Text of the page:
The ATSB has launched a new interactive tool allowing pilots, aerodrome and aircraft operators and members of the public to review figures on wildlife strikes with aircraft across Australia.

The National Aviation Wildlife Strike Dashboard, published today, details all wildlife strikes reported to the ATSB over the last ten years.

“Wildlife strikes – particularly birdstrikes – represent around a third of the 5,500 aviation occurrences reported to the ATSB each year,” Chief Commissioner Angus Mitchell noted.

“While the vast majority of these do not result in any injury to flight crew or passengers, they are a potential safety risk, and present a significant economic cost for aerodrome and aircraft operators.

“This dashboard aims to provide information back to pilots, aerodrome and aircraft operators, regulators, and other industry participants, to assist with understanding and managing the hazards associated with wildlife strikes.”

In the past, the ATSB has published periodical data reports detailing wildlife strike data. The new dashboard will instead make the data available for analysis on a more regular basis.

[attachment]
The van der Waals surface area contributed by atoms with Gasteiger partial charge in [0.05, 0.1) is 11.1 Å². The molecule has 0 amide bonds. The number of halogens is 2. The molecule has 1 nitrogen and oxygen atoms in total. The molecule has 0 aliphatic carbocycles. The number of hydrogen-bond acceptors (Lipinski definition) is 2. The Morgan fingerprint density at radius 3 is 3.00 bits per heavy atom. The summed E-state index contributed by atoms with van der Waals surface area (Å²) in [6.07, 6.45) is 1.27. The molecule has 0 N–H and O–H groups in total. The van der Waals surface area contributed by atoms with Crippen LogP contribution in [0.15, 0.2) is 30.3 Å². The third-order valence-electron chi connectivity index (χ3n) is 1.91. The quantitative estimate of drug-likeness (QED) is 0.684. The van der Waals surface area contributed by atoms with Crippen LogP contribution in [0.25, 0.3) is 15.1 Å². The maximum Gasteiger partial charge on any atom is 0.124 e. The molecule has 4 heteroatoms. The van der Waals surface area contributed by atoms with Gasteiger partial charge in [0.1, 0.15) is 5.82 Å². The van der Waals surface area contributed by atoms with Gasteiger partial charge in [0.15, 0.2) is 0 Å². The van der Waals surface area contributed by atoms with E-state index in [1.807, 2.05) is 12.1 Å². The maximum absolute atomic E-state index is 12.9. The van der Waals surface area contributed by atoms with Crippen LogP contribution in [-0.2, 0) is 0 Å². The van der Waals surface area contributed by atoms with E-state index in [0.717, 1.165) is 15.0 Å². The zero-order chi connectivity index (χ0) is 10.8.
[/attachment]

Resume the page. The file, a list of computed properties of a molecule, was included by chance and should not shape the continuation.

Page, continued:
The dashboard includes a number of different filtering methods, for stakeholders to better understand the data relevant to their operation.

Mr Mitchell noted a pair of recent birdstrikes involving Australian-registered passenger aircraft – one which returned to Sydney shortly after a birdstrike on take-off, and another which diverted to Invercargill after a birdstrike on take-off from Queenstown.

Mr Mitchell also noted another incident earlier this month, where a Royal Flying Doctor Service PC-12 collided with a cow during landing at a remote airstrip in WA’s Pilbara region.

“While these incidents were safely managed by crews, and fortunately did not result in any injuries to those on board the aircraft, they serve as recent demonstrations of the hazards wildlife strikes pose to the aviation industry.”

The ATSB investigated a pair of fatal wildlife strikes in 2022 – a Bell 206 LongRanger which collided with terrain after being impacted by a wedgetail eagle during flight in the NSW Hunter Region, and an agricultural spraying aircraft which collided with terrain after striking an Australian bustard near Chinchilla, Queensland.

“These two accidents demonstrate the risk wildlife strikes can pose to light aircraft during private and commercial operations,” Mr Mitchell concluded.

Find out more about the dashboard, and try it out, here.

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